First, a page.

Solar powered aircraft breaks number of world records as it prepares to land after two weeks in the air

23. July 2010 | Markets & Trends, Research & Development | By:  Becky Stuart

QinetiQ will today bring Zephyr, its solar powered high-altitude long endurance (HALE) Unmanned Air System (UAS) back to earth after two weeks in the air. Celebrating, the company says it has smashed a number of long-standing official and unofficial world records.

The Zephy solar powered plane preparing for take off on July 9, 2010

The solar powered aircraft has broken a number of records. Image: QinetiQ.

Zephyr was launched on July 9 and is currently still flying above the U.S. Army's Yuma Proving Ground in Arizona. Today marks the time where it will have been aloft for 14 nights continuously, thus achieving the objective of the trial and setting a number of performance and altitude records.

In a statement, it was said: “An official from the Federation Aeronautique Internationale (FAI), the world air sports federation, has been monitoring progress at the Yuma Proving Ground and when Zephyr is back on the ground, he looks set to be able to confirm a number of new world records. This includes quadrupling its own unofficial world record for longest duration unmanned flight (82 hours, 37 minutes set in 2008) and surpassing the current official world record for the longest flight for an unmanned air system (set at 30 hours 24 minutes by Northrop Grumman's RQ-4A Global Hawk on March 22, 2001).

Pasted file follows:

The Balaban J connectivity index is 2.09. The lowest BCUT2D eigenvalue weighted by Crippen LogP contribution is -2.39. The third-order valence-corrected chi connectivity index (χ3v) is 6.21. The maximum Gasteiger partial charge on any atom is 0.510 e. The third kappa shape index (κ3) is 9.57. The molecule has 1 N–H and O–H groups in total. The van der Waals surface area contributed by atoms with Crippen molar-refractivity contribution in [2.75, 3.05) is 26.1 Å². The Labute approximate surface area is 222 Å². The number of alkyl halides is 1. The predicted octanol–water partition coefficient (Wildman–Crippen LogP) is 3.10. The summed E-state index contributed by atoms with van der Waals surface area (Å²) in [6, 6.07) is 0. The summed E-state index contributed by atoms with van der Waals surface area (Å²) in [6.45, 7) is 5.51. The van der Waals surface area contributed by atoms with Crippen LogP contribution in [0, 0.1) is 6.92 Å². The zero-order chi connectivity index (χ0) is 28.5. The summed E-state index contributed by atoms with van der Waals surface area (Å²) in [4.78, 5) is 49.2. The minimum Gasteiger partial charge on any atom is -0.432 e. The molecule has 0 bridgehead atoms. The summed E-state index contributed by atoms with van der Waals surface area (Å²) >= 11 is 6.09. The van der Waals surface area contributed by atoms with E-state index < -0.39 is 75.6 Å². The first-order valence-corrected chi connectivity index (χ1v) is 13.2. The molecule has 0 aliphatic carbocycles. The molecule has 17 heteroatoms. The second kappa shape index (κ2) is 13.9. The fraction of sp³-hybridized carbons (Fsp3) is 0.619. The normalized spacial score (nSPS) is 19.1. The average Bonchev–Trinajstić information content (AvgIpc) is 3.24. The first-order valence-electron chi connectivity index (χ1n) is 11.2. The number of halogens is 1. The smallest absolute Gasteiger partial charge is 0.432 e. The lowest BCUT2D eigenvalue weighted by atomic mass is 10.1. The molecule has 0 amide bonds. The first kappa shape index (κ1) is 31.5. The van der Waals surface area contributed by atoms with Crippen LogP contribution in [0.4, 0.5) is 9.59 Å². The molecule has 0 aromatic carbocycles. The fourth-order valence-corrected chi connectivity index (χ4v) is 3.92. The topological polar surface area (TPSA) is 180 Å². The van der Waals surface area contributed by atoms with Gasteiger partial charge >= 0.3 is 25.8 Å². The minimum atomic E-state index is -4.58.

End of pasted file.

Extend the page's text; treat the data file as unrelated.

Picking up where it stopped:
"Zephyr will also have flown longer, non-stop and without refueling, than any other airplane - having significantly passed the Rutan Voyager milestone of nine days (216 hours) three minutes and 44 seconds airborne, set in December 1986.”

Launched by hand, the aircraft flies by day on solar power delivered by amorphous silicon solar arrays, supplied by Uni-Solar, no thicker than sheets of paper that cover the aircraft's wings. These are also used to recharge the lithium-sulphur batteries, supplied by Sion Power Inc., which are used to power the aircraft by night. Together they provide an “extremely high” power to weight ratio on a continuous day/night cycle, thereby delivering persistent on station capabilities.

Around 50 percent larger than the previous version, Zephyr incorporates an entirely new wing design with a total wingspan of 22.5 meters to accommodate more batteries that are combined with a new integrated power management system. The new aerodynamic shape also helps to reduce drag and improve performance. Zephyr's ultra-lightweight carbon fiber design means it weighs in at just over 50Kg.

"Zephyr is the world's first and only truly persistent airplane," said Neville Salkeld, MD of QinetiQ's UK Technology Solutions Group. "We are really proud of the team's achievement which has been supported by expertise from across the QinetiQ business and beyond. We've now proved that this amazing aircraft is capable of providing a cost effective, persistent surveillance and communications capability measured in terms of weeks, if not months. Not only is Zephyr game-changing technology, it is also significantly more cost effective to manufacture and deploy than traditional aircraft and satellites."


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